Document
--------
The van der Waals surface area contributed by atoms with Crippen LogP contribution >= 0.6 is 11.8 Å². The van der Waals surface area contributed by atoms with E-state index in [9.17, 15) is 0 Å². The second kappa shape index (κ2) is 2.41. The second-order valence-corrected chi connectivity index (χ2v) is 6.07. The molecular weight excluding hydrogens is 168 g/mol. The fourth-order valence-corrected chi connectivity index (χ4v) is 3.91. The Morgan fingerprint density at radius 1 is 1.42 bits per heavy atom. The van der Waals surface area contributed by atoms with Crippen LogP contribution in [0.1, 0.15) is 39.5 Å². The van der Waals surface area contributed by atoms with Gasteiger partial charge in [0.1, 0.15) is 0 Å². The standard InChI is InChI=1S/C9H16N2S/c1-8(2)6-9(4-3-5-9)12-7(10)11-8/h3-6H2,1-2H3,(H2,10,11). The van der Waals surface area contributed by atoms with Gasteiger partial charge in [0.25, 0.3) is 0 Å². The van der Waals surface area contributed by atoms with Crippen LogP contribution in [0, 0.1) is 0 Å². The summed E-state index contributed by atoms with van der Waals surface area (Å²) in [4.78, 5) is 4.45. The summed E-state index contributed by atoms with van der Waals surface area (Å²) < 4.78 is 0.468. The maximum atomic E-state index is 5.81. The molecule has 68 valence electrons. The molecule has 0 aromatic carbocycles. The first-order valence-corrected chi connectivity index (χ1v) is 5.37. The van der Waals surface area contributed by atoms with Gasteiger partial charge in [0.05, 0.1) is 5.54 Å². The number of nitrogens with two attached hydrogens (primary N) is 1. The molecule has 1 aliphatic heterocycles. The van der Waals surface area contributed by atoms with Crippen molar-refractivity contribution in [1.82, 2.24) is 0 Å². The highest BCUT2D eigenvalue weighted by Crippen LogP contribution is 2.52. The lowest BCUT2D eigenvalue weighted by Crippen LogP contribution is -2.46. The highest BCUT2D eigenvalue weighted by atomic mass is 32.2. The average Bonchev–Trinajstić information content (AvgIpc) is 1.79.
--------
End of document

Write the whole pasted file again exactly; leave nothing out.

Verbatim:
The van der Waals surface area contributed by atoms with Crippen LogP contribution >= 0.6 is 11.8 Å². The van der Waals surface area contributed by atoms with E-state index in [9.17, 15) is 0 Å². The second kappa shape index (κ2) is 2.41. The second-order valence-corrected chi connectivity index (χ2v) is 6.07. The molecular weight excluding hydrogens is 168 g/mol. The fourth-order valence-corrected chi connectivity index (χ4v) is 3.91. The Morgan fingerprint density at radius 1 is 1.42 bits per heavy atom. The van der Waals surface area contributed by atoms with Crippen LogP contribution in [0.1, 0.15) is 39.5 Å². The van der Waals surface area contributed by atoms with Gasteiger partial charge in [0.1, 0.15) is 0 Å². The standard InChI is InChI=1S/C9H16N2S/c1-8(2)6-9(4-3-5-9)12-7(10)11-8/h3-6H2,1-2H3,(H2,10,11). The van der Waals surface area contributed by atoms with Gasteiger partial charge in [0.25, 0.3) is 0 Å². The van der Waals surface area contributed by atoms with Crippen LogP contribution in [0, 0.1) is 0 Å². The summed E-state index contributed by atoms with van der Waals surface area (Å²) in [4.78, 5) is 4.45. The summed E-state index contributed by atoms with van der Waals surface area (Å²) < 4.78 is 0.468. The maximum atomic E-state index is 5.81. The molecule has 68 valence electrons. The molecule has 0 aromatic carbocycles. The first-order valence-corrected chi connectivity index (χ1v) is 5.37. The van der Waals surface area contributed by atoms with Gasteiger partial charge in [0.05, 0.1) is 5.54 Å². The number of nitrogens with two attached hydrogens (primary N) is 1. The molecule has 1 aliphatic heterocycles. The van der Waals surface area contributed by atoms with Crippen molar-refractivity contribution in [1.82, 2.24) is 0 Å². The highest BCUT2D eigenvalue weighted by Crippen LogP contribution is 2.52. The lowest BCUT2D eigenvalue weighted by Crippen LogP contribution is -2.46. The highest BCUT2D eigenvalue weighted by atomic mass is 32.2. The average Bonchev–Trinajstić information content (AvgIpc) is 1.79.